What is the difference between Excel.Dialogs and ExcelApp.Dialogs?

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What is the difference between Excel.Dialogs and ExcelApp.Dialogs?
ADX blog: Working with Excel cell values, formulas and formatting 
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Leon Lai Kan




Posts: 200
Joined: 2018-12-20
Hi,

I am studying this part of a Blog sample:
Working with Excel cell values, formulas and formatting
Paragraph: Displaying the Insert Function dialog
Click here

The code is in C#, but I translated it to VB.Net
Private Sub showInsertFunctionRibbonButton_OnClick(
          ByVal sender As System.Object, _
          ByVal control As AddinExpress.MSO.IRibbonControl, _
          ByVal pressed As System.Boolean) _
          Handles showInsertFunctionRibbonButton.OnClick

        Dim dialogs As Excel.Dialogs = Nothing                 '????
        Dim insertFunctionDialog As Excel.Dialog = Nothing

        Try
            dialogs = ExcelApp.Dialogs                          '????
            insertFunctionDialog = dialogs(Excel.XlBuiltInDialog.xlDialogFunctionWizard)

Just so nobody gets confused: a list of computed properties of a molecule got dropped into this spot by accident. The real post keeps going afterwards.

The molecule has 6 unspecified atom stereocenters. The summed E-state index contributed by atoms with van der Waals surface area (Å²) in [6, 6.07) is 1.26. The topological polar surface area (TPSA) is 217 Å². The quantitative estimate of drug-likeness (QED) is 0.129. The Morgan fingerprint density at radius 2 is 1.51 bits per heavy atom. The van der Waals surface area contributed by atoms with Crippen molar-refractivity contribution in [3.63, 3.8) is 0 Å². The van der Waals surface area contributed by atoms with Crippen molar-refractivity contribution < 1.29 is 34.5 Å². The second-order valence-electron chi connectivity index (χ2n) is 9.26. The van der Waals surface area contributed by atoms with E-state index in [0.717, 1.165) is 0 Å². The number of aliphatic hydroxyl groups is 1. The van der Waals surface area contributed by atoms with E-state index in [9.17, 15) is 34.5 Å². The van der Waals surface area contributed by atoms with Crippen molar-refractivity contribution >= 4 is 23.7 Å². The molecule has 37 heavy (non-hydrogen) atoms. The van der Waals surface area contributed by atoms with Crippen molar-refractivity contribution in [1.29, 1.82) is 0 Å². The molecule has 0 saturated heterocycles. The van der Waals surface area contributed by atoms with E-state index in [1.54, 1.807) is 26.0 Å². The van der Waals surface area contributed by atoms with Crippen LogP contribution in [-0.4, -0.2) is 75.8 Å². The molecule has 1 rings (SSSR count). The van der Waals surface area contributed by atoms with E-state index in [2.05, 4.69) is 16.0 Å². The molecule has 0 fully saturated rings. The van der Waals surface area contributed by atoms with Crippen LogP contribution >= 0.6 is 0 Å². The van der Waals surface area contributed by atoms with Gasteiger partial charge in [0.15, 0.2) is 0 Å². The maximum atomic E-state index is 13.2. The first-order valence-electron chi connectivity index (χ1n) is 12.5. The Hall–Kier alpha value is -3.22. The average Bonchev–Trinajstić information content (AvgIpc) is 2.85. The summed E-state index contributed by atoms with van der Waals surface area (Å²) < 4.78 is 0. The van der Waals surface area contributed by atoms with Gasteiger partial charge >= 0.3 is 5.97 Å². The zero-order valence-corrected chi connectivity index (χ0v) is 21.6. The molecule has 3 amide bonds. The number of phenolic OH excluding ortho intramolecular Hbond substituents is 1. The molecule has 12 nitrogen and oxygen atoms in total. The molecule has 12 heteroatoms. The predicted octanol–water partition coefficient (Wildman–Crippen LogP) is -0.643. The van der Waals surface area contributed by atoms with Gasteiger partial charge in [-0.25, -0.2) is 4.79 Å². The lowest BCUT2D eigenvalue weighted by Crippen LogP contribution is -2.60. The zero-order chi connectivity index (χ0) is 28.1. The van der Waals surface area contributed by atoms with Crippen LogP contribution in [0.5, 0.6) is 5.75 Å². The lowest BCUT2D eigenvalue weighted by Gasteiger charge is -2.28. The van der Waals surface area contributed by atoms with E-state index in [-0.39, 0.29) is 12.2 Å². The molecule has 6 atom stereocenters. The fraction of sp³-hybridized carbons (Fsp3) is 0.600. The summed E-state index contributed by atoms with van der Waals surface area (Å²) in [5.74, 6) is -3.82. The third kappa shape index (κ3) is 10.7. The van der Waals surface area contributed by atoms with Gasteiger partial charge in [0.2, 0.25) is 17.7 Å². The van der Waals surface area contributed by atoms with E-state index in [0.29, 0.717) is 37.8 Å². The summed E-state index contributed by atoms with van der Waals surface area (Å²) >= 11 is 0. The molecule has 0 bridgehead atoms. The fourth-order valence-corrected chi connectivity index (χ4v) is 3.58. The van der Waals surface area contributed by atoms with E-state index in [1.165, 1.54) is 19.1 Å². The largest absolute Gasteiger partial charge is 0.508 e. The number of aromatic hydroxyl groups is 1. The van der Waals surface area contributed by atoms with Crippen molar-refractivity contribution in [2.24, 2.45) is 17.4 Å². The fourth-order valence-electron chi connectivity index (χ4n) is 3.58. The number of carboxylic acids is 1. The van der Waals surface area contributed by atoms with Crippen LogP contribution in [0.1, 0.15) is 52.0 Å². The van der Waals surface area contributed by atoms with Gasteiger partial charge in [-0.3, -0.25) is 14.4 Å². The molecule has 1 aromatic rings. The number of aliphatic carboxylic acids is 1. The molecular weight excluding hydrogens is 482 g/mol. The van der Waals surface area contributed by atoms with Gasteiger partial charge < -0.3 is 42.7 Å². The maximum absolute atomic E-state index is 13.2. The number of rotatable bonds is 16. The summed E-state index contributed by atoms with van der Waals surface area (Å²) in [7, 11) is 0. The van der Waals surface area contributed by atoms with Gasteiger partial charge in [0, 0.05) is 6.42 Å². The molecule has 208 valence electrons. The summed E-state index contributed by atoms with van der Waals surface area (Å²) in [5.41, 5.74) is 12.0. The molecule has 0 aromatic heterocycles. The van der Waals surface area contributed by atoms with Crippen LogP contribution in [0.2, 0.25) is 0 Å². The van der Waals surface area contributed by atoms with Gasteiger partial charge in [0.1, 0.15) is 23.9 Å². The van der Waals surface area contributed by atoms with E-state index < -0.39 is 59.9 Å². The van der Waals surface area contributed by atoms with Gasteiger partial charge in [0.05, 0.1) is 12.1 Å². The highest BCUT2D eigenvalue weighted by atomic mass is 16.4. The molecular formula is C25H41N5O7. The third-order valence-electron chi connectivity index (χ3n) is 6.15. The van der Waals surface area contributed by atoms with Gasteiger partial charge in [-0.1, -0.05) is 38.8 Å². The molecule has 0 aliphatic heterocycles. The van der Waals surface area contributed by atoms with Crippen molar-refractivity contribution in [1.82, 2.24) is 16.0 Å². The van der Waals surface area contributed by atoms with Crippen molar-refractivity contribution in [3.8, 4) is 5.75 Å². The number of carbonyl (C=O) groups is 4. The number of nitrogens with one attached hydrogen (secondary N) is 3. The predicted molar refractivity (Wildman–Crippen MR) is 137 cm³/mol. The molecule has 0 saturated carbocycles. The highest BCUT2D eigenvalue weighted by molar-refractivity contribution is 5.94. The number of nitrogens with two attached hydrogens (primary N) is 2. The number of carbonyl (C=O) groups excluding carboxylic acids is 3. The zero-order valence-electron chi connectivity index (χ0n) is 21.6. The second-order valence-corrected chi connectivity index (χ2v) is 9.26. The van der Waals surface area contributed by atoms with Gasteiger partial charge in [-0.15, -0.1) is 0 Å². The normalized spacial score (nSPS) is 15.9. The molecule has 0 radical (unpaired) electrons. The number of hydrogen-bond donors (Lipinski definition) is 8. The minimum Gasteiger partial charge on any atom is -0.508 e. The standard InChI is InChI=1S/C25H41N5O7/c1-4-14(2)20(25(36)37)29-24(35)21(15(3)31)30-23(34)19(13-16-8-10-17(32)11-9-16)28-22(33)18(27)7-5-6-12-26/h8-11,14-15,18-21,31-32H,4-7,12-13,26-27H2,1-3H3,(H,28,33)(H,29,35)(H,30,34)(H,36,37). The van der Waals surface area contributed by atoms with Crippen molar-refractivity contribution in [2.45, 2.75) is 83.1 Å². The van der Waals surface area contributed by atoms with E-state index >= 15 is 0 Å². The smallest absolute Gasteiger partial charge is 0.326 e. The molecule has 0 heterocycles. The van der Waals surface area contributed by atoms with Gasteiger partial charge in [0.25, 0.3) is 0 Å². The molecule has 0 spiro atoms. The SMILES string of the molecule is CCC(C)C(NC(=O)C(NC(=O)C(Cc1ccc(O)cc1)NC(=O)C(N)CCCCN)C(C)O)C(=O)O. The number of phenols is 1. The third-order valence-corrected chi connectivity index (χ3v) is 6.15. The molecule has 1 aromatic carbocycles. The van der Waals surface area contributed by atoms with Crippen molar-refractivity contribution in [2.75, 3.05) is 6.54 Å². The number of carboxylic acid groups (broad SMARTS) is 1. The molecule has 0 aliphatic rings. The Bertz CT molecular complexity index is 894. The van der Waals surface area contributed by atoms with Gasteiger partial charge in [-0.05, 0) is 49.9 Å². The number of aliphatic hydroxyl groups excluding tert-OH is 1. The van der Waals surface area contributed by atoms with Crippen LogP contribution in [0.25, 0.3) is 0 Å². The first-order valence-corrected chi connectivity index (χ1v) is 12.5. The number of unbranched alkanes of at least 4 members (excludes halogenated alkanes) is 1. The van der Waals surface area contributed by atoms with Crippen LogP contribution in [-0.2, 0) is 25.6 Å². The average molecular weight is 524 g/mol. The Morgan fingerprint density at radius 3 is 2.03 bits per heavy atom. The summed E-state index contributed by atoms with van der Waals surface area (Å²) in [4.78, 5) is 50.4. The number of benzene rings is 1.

insertFunctionDialog.Show()

        Finally
            If insertFunctionDialog IsNot Nothing Then _ 
                Marshal.ReleaseComObject(insertFunctionDialog)

            If dialogs IsNot Nothing Then Marshal.ReleaseComObject(dialogs)

        End Try

    End Sub



I notice that the property Dialogs appears in 2 different namespaces:
As ExcelApp.Dialogs and also as
Excel.Dialogs

What is the difference between these two?


If I Go To Definition, I find that they are defined slightly differently:
----
In ExcelApp.Dialogs, Dialogs is defined:
As Microsoft.Office.Interop.Excel.Dialogs
Member of Microsoft.Office.Interop.Excel.Application
----
In Excel.Dialogs, Dialogs is defined:
As Public Interface Dialogs
Member of Microsoft.Office.Interop.Excel
----



I find many other examples of properties sometimes defined in ExcelApp, sometimes in Excel.
So, there must be a very important difference between the two. But it's not very clear to me.

Could you please explain what is the difference between them?
When should we use one, and when the other?



Thanks
Leon
Posted 18 Mar, 2019 08:57:02 Top
Andrei Smolin


Add-in Express team


Posts: 16223
Joined: 2006-05-11
Hello Leon,

Every Office application has a very long history and you must be prepared: all of them were combined in Office quite late so despite the unified UI they demonstrate significant difference and inconsistency in the programming model.

Excel and Word have built-in dialogs. PowerPoint have traces of built-in dialogs; have never used these.